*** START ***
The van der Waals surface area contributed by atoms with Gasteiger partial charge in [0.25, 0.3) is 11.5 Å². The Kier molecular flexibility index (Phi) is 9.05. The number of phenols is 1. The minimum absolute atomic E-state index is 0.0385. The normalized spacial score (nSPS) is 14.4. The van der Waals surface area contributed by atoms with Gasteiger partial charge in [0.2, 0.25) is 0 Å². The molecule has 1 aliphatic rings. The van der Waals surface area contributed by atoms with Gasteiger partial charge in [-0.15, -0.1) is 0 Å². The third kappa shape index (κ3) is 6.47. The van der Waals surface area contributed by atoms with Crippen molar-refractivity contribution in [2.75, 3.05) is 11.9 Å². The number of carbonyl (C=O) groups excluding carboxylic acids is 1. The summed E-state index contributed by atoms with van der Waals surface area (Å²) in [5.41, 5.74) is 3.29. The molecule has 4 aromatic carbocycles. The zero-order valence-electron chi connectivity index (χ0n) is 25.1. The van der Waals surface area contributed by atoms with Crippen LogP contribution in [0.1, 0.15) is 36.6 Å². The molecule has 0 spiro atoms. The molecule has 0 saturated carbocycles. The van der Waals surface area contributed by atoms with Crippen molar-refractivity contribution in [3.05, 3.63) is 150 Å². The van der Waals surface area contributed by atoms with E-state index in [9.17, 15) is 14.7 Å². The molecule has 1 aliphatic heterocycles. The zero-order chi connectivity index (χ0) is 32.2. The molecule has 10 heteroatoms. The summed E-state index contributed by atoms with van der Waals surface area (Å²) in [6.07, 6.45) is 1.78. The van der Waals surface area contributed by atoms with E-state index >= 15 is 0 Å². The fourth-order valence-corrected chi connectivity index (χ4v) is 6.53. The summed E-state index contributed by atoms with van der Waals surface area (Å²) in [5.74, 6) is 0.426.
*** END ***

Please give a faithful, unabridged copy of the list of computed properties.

The van der Waals surface area contributed by atoms with Gasteiger partial charge in [0.25, 0.3) is 11.5 Å². The Kier molecular flexibility index (Phi) is 9.05. The number of phenols is 1. The minimum absolute atomic E-state index is 0.0385. The normalized spacial score (nSPS) is 14.4. The van der Waals surface area contributed by atoms with Gasteiger partial charge in [0.2, 0.25) is 0 Å². The molecule has 1 aliphatic rings. The van der Waals surface area contributed by atoms with Gasteiger partial charge in [-0.15, -0.1) is 0 Å². The third kappa shape index (κ3) is 6.47. The van der Waals surface area contributed by atoms with Crippen molar-refractivity contribution in [2.75, 3.05) is 11.9 Å². The number of carbonyl (C=O) groups excluding carboxylic acids is 1. The summed E-state index contributed by atoms with van der Waals surface area (Å²) in [5.41, 5.74) is 3.29. The molecule has 4 aromatic carbocycles. The zero-order valence-electron chi connectivity index (χ0n) is 25.1. The van der Waals surface area contributed by atoms with Crippen LogP contribution in [0.1, 0.15) is 36.6 Å². The molecule has 0 spiro atoms. The molecule has 0 saturated carbocycles. The van der Waals surface area contributed by atoms with Crippen molar-refractivity contribution in [3.05, 3.63) is 150 Å². The van der Waals surface area contributed by atoms with E-state index in [9.17, 15) is 14.7 Å². The molecule has 1 aliphatic heterocycles. The zero-order chi connectivity index (χ0) is 32.2. The molecule has 10 heteroatoms. The summed E-state index contributed by atoms with van der Waals surface area (Å²) in [6.07, 6.45) is 1.78. The van der Waals surface area contributed by atoms with E-state index >= 15 is 0 Å². The fourth-order valence-corrected chi connectivity index (χ4v) is 6.53. The summed E-state index contributed by atoms with van der Waals surface area (Å²) in [5.74, 6) is 0.426.